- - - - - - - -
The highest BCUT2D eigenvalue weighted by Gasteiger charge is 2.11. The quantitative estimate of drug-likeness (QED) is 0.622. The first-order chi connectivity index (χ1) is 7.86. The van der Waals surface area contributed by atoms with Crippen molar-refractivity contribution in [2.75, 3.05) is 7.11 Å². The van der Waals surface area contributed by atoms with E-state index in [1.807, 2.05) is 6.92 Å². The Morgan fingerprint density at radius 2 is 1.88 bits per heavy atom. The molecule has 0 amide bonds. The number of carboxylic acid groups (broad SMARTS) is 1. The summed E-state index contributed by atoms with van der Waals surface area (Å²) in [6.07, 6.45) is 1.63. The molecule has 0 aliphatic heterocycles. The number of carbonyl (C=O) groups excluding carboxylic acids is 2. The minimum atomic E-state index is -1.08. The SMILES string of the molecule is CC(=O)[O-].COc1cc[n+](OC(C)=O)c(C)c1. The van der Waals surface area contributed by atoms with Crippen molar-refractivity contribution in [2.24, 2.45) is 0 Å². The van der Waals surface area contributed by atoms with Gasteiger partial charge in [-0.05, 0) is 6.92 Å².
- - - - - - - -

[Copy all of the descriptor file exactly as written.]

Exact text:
The highest BCUT2D eigenvalue weighted by Gasteiger charge is 2.11. The quantitative estimate of drug-likeness (QED) is 0.622. The first-order chi connectivity index (χ1) is 7.86. The van der Waals surface area contributed by atoms with Crippen molar-refractivity contribution in [2.75, 3.05) is 7.11 Å². The van der Waals surface area contributed by atoms with E-state index in [1.807, 2.05) is 6.92 Å². The Morgan fingerprint density at radius 2 is 1.88 bits per heavy atom. The molecule has 0 amide bonds. The number of carboxylic acid groups (broad SMARTS) is 1. The summed E-state index contributed by atoms with van der Waals surface area (Å²) in [6.07, 6.45) is 1.63. The molecule has 0 aliphatic heterocycles. The number of carbonyl (C=O) groups excluding carboxylic acids is 2. The minimum atomic E-state index is -1.08. The SMILES string of the molecule is CC(=O)[O-].COc1cc[n+](OC(C)=O)c(C)c1. The van der Waals surface area contributed by atoms with Crippen molar-refractivity contribution in [2.24, 2.45) is 0 Å². The van der Waals surface area contributed by atoms with Gasteiger partial charge in [-0.05, 0) is 6.92 Å².